Interaction design web design

19 Apr 2004 - 8:40am
603 reads
Robert Reimann

Hi Ash,

I (and my colleague Jodi Forlizzi at CMU) like to describe
interaction design in this way:

Interaction Design is a design discipline dedicated to:

Defining the *behavior* of artifacts, environments, and systems;
and therefore also concerned with:

- Defining the form of these things as it relates to their
behavior and use
- Anticipating how the use of these things will mediate human
relationships and affect human understanding
- Exploring the dialogue between products, people, and contexts
(physical, cultural, historical)

Interaction design is also a perspective that approaches the design
of products, etc. in several different ways:

- From an understanding of how and why people desire to use them
- As an advocate for the users and their goals
- As gestalts, not simply as sets of features and attributes
- By imagining things as they might be, not necessarily as they
currently are

As you can see, many of the subpoints above could also describe
HCI/Human Factors, and many of them could describe Industrial
Design. However, the specific, central focus on the *design of the
behavior* of complex systems is, I think, the unique aspect of IxD.

"What happens inside the computer" is in a way less important than what
it means to the humans using it. "Behavior" is the most sensible way to
describe this at a human level of abstraction, and it should be the focal
point, and not a second thought, in the design of software-enabled systems,
or really any user-facing, technology-mediated system (a call center for
example) complex enough to exhibit non-trivial behaviors that humans
must interpret and respond to.

It's also my belief that specific methods, narrative in nature, address
the needs of designing behavior (which is also narrative in nature) in
a way that more traditional, form-oriented methods do not. Naturally,
IxD can't happen in a vacuum; it's just one of many disciplines (like ID
and HF) that must be brought to bear to define the "complete" user

I hope this helps,



Robert Reimann
Manager, User Interface Design
Bose Design Center

Bose Corporation
The Mountain
Framingham, MA 01701

-----Original Message-----
From: id at [mailto:id at]
Sent: Monday, April 19, 2004 9:03 AM
To: molly wright steenson
Cc: at
Subject: Re: [ID Discuss] Interaction design == web design

Quoting molly wright steenson <molly at>:
> It seems like you specifically are talking about human factors and
> HCI.
> That's something that also touches interaction design but is not
> specifically or necessarily interaction design. (Though maybe the folks
> who are going to CHI next week in Vienna might feel differently, and
> I'd love a report!)

This fascinates me. If Human Factors isn't interaction design, then what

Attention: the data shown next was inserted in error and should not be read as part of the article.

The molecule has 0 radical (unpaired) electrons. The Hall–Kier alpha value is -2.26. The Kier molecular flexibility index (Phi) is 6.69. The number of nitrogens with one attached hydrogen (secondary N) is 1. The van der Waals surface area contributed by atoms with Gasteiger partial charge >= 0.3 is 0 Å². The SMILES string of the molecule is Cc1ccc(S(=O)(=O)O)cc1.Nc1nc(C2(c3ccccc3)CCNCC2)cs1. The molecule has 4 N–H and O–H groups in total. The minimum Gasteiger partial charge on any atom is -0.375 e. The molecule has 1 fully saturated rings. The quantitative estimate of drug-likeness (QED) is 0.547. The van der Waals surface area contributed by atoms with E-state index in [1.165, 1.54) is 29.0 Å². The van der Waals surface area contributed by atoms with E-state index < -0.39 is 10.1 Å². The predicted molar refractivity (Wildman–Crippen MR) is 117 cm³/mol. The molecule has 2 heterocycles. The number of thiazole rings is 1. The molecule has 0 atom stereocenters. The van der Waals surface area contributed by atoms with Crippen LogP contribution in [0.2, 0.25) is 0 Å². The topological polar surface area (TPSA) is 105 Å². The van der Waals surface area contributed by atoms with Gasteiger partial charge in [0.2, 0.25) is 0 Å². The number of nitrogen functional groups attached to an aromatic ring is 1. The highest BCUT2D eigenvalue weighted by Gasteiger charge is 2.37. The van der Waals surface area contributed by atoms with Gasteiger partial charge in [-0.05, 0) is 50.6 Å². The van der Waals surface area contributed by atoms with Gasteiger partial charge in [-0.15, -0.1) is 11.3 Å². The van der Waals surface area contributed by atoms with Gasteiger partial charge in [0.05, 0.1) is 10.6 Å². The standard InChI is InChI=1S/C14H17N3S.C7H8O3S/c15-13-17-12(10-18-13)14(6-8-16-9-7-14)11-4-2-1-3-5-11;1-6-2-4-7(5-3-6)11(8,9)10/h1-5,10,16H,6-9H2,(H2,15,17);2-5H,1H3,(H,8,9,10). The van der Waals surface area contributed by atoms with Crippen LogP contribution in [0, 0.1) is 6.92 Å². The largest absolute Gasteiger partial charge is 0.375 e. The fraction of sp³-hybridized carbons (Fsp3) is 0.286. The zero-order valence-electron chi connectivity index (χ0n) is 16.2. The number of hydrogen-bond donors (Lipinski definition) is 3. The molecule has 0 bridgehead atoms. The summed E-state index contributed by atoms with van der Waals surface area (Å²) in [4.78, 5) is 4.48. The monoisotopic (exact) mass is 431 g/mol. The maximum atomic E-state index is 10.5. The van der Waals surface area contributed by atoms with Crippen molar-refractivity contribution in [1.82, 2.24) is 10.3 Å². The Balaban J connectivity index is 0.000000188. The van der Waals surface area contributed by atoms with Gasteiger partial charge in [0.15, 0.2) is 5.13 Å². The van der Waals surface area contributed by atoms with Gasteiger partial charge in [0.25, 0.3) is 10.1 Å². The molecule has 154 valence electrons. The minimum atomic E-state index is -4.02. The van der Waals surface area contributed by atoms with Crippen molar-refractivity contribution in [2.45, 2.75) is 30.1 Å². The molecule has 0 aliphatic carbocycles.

exactly *is* interaction design?

I've mentioned all this before on this list, but for those of you that
aren't aware, Human Factors is the study (both qualitative and quantitative)
of humans interacting with systems (where a system may be a piece of
technology, other humans, an environment, or a combination of these), and
the application of this knowledge to the subsequent design or re-design of
said systems to ensure that they are safe, effective, efficient and
satisfying to use. It draws upon the disciplines of computer science,
engineering, anthropology, cognitive psychology, applied physiology,
sociology, anthropometry, statistics, industrial design, and environmental

Chapanis (1985) defined Human Factors as follows:
"Human factors discovers and applies information about human behavior,
abilities, limitations, and other characteristics to the design of tools,
machines, systems, tasks, jobs, and environments for productive, safe,
comfortable, and effective human use."

Granted, traditionally Human Factors has been used to design critical
systems such as those found in aviation, medicine, energy, mining, transport
systems, etc; but more recently (the last 20 years or so) the discipline has
been employed to design consumer systems such as OXO's "Sure Grips" range of
kitchen appliances, Nokia's "Human Technology" software and hardware, Apple
Computer's Software and Hardware, Palm's PDA, Johnson & Johnson's "Reach"
toothbrushes, and many more.

I've been under the impression that Interaction Design (like so many of the
other fields that seem to have popped up in the last 10 years) was either a
simplified subset of, or just another (more apt) name for the discipline of
Human Factors. Any light you can shed on what Interaction Design covers
that departs from Human Factors, and how it does so would be much

Best regards,

Ash Donaldson
"It depends."
User Experience Designer

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